The Bible Sedimented in the Bones

I hope the speech referenced in this article is made available online. Russell Moore makes some great points. My favorite is about teaching the next generation to respond to challenges in the world not by looking to the Bible as a rulebook but having the Bible sedimented into their bones.

This is not a distinction of semantics but a vital truth. The Bible needs to be more to our children than a list of do’s and don’ts. It truly is more than such a list; it’s the Word of God to man, a revelation of Divinity to humanity. For the Bible to be loved and cherished by our children it must be loved by us first. We set the example.

I like the word picture of the Bible sedimented in the bones. It pictues something settled and abiding. Sediment is solid material that is suspended in liquid and left behind by the flow or evaporation of the liquid.

Imagine that the means of delivering the Scriptures to your children is the liquid. Family devotions and the local church are the main carriers of the Word – the liquid in which it is suspended. As we read the Bible to our children, as they memorize it as part of their Sunday School program or at our request, as they hear the Scripture expounded faithfully in church week after week something is left behind and settles. The weekly church meetings will blur into the past, family devotions will be fondly remembered but also blurred. A particular point you attempted to make or an illustration given by the pastor will be difficult to recall days from now, but the sediment will remain.

Parents who are faithful can trust God’s Word to do it’s work in their children. They can trust God to accomplish the purpose for His Word – the revelation of Himself to humanity. Don’t give up parent. Don’t give in to exhaustion and frustration. Keep proclaiming the truth of God’s Word to the next generation. By doing so the Scripture is being molded into the bones of your children’s lives.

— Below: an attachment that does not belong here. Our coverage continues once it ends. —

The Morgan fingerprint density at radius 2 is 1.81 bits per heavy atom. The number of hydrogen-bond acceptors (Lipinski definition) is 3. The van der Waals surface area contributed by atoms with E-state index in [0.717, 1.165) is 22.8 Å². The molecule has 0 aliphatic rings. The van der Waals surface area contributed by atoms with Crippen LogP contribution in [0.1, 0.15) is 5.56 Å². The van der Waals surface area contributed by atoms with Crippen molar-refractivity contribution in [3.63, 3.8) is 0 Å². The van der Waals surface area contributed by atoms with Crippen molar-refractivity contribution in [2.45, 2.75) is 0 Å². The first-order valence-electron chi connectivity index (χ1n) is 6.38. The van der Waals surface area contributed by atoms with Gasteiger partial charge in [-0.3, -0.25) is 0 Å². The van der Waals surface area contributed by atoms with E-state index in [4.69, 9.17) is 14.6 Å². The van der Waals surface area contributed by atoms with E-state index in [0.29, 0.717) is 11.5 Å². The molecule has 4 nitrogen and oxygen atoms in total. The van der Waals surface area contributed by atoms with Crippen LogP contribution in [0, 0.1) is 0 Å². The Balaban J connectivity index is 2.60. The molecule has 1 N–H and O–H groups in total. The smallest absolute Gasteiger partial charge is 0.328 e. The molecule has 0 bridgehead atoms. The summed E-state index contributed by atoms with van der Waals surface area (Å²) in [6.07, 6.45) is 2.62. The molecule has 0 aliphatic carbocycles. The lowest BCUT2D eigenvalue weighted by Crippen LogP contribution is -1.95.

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Facing the Wite-Out® Bandit

The future is calling and asking us to send men of courage, men to rise up and boldly address the moral evils of the day.  It’s our job as fathers to prepare the next generation to boldly confront a world gone mad.  We have little time, the task is large, and the enemy is daily on the march.

I Corinthians 16:13 says, “Be watchful, stand firm in the faith, act like men, be strong.”  Whatever else this is saying, it’s certainly an affirmation of Biblical manhood.  God created men and women differently; equal yet different.  There is a certain something built into men that gives them a special ability to stand firm as a protector, to rise up when circumstances demand bravery, to defend the defenseless, to act like men.  The future needs such men and dads are given the task of producing them.

In HIs mercy, God has not left dads without the means we need.  Children learn by imitation.  They have a built in ‘more is caught than taught’ mechanism.  Teaching them how to act like men is important, but modeling is urgent.  Boys need to see their dads acting bravely.  Recently I had such an opportunity.

I’ve never been in combat, never faced down a criminal with a weapon, and never rescued a child from a burning building, but I did come face to face with the Wite-Out® Bandit, and this is my story.

On a Saturday afternoon bike ride with my two boys, we had just reached  the bridge near Old Sacramento when I spotted him.  As the pedestrian crossing signal changed I held my boys back.  They were ready to go and wondered at my hesitation.  About fifteen feet from us stood a monument with pictures and plaques which told some of the history of the region.  A young man (probably in his early twenties) was defacing the pictures.

I yelled, “Hey!” to get his attention.  He looked at me and I said, “What are you doing?”

No response, he just stared at me.  What could he say?  I had caught him red handed destroying public property and he wished I would mind my own business and carry on with my bike ride.  But I persisted.

“Don’t do that,” I said firmly.

“What is he doing?” one of my boys asked me.

“He’s painting on those pictures and destroying public property,” I said.

The bandit had replied, “Okay,”  but stood there waiting for me to leave.

I didn’t.  In fact, I was about to walk over to him when he decided to end the confrontation and walk away.  He actually walked directly past me and my boys.

Again, in a firm (but not angry) tone, I said, “Why are you doing that?”

He ignored me and kept walking.  I followed him with my boys in tow.  I figured he would wait until we were out of sight and then come right back to his evil deeds and so I pulled out my phone and let him see me do it. He probably thought I was either taking his picture or calling the police.   Either one was a deterrent to further bad behavior.